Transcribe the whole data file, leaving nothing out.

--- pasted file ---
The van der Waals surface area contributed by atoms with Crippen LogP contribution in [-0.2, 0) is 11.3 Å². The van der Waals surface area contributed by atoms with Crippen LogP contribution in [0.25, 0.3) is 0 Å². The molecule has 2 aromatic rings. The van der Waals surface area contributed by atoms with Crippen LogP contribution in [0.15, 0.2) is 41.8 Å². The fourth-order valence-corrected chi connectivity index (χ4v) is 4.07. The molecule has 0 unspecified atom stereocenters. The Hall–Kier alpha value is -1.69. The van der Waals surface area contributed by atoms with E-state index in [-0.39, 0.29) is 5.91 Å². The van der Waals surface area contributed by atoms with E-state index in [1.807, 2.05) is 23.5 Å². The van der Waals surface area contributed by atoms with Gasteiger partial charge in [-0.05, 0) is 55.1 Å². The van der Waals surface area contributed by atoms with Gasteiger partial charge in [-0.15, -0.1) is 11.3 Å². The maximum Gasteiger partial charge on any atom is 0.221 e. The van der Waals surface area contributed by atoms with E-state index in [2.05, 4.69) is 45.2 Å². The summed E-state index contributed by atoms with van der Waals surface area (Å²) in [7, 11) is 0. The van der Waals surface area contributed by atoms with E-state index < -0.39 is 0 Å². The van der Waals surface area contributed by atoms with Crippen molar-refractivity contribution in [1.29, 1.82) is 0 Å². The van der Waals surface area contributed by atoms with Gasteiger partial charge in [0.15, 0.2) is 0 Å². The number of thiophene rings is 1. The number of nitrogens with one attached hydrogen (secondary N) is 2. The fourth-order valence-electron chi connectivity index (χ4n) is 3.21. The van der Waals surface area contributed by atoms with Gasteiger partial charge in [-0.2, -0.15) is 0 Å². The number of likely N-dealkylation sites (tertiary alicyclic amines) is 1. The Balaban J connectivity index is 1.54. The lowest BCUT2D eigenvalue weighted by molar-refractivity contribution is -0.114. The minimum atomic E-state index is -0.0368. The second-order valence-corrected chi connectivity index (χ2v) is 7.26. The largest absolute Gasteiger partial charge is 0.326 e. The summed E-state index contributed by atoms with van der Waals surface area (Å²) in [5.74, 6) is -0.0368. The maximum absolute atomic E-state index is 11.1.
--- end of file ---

The van der Waals surface area contributed by atoms with Crippen LogP contribution in [-0.2, 0) is 11.3 Å². The van der Waals surface area contributed by atoms with Crippen LogP contribution in [0.25, 0.3) is 0 Å². The molecule has 2 aromatic rings. The van der Waals surface area contributed by atoms with Crippen LogP contribution in [0.15, 0.2) is 41.8 Å². The fourth-order valence-corrected chi connectivity index (χ4v) is 4.07. The molecule has 0 unspecified atom stereocenters. The Hall–Kier alpha value is -1.69. The van der Waals surface area contributed by atoms with E-state index in [-0.39, 0.29) is 5.91 Å². The van der Waals surface area contributed by atoms with E-state index in [1.807, 2.05) is 23.5 Å². The van der Waals surface area contributed by atoms with Gasteiger partial charge in [-0.05, 0) is 55.1 Å². The van der Waals surface area contributed by atoms with Gasteiger partial charge in [-0.15, -0.1) is 11.3 Å². The maximum Gasteiger partial charge on any atom is 0.221 e. The van der Waals surface area contributed by atoms with E-state index in [2.05, 4.69) is 45.2 Å². The summed E-state index contributed by atoms with van der Waals surface area (Å²) in [7, 11) is 0. The van der Waals surface area contributed by atoms with E-state index < -0.39 is 0 Å². The van der Waals surface area contributed by atoms with Crippen molar-refractivity contribution in [1.29, 1.82) is 0 Å². The van der Waals surface area contributed by atoms with Gasteiger partial charge in [0.15, 0.2) is 0 Å². The number of thiophene rings is 1. The number of nitrogens with one attached hydrogen (secondary N) is 2. The fourth-order valence-electron chi connectivity index (χ4n) is 3.21. The van der Waals surface area contributed by atoms with Gasteiger partial charge in [-0.2, -0.15) is 0 Å². The number of likely N-dealkylation sites (tertiary alicyclic amines) is 1. The Balaban J connectivity index is 1.54. The lowest BCUT2D eigenvalue weighted by molar-refractivity contribution is -0.114. The minimum atomic E-state index is -0.0368. The second-order valence-corrected chi connectivity index (χ2v) is 7.26. The largest absolute Gasteiger partial charge is 0.326 e. The summed E-state index contributed by atoms with van der Waals surface area (Å²) in [5.74, 6) is -0.0368. The maximum absolute atomic E-state index is 11.1.